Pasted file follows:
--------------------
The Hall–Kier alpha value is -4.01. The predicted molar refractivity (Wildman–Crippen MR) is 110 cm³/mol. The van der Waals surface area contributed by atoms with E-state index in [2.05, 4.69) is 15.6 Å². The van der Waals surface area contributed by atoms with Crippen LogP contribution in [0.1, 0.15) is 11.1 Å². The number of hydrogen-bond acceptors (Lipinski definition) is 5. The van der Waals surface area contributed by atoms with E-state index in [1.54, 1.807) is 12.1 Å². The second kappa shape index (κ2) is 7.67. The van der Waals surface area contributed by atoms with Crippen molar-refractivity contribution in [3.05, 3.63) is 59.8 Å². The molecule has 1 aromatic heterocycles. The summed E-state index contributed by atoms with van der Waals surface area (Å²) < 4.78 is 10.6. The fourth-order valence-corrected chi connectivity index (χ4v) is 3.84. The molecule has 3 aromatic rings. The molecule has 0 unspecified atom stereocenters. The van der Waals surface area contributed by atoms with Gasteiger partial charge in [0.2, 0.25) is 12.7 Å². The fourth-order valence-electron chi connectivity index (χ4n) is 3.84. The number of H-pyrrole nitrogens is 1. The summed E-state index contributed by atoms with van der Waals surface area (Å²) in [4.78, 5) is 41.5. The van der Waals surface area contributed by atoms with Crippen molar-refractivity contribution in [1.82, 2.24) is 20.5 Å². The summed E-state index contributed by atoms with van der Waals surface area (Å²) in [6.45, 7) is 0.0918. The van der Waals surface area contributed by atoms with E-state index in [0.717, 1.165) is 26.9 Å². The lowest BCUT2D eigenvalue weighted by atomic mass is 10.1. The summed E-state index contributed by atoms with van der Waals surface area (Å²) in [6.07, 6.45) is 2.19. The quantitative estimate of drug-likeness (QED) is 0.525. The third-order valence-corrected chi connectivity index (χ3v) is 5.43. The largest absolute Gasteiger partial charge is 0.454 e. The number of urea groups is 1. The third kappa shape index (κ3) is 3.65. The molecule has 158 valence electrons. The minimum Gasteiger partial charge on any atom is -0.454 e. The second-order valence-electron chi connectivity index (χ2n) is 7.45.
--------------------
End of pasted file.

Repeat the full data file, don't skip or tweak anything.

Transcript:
The Hall–Kier alpha value is -4.01. The predicted molar refractivity (Wildman–Crippen MR) is 110 cm³/mol. The van der Waals surface area contributed by atoms with E-state index in [2.05, 4.69) is 15.6 Å². The van der Waals surface area contributed by atoms with Crippen LogP contribution in [0.1, 0.15) is 11.1 Å². The number of hydrogen-bond acceptors (Lipinski definition) is 5. The van der Waals surface area contributed by atoms with E-state index in [1.54, 1.807) is 12.1 Å². The second kappa shape index (κ2) is 7.67. The van der Waals surface area contributed by atoms with Crippen molar-refractivity contribution in [3.05, 3.63) is 59.8 Å². The molecule has 1 aromatic heterocycles. The summed E-state index contributed by atoms with van der Waals surface area (Å²) < 4.78 is 10.6. The fourth-order valence-corrected chi connectivity index (χ4v) is 3.84. The molecule has 3 aromatic rings. The molecule has 0 unspecified atom stereocenters. The van der Waals surface area contributed by atoms with Gasteiger partial charge in [0.2, 0.25) is 12.7 Å². The fourth-order valence-electron chi connectivity index (χ4n) is 3.84. The number of H-pyrrole nitrogens is 1. The summed E-state index contributed by atoms with van der Waals surface area (Å²) in [4.78, 5) is 41.5. The van der Waals surface area contributed by atoms with Crippen molar-refractivity contribution in [1.82, 2.24) is 20.5 Å². The summed E-state index contributed by atoms with van der Waals surface area (Å²) in [6.45, 7) is 0.0918. The van der Waals surface area contributed by atoms with E-state index in [0.717, 1.165) is 26.9 Å². The lowest BCUT2D eigenvalue weighted by atomic mass is 10.1. The summed E-state index contributed by atoms with van der Waals surface area (Å²) in [6.07, 6.45) is 2.19. The quantitative estimate of drug-likeness (QED) is 0.525. The third-order valence-corrected chi connectivity index (χ3v) is 5.43. The largest absolute Gasteiger partial charge is 0.454 e. The number of urea groups is 1. The third kappa shape index (κ3) is 3.65. The molecule has 158 valence electrons. The minimum Gasteiger partial charge on any atom is -0.454 e. The second-order valence-electron chi connectivity index (χ2n) is 7.45.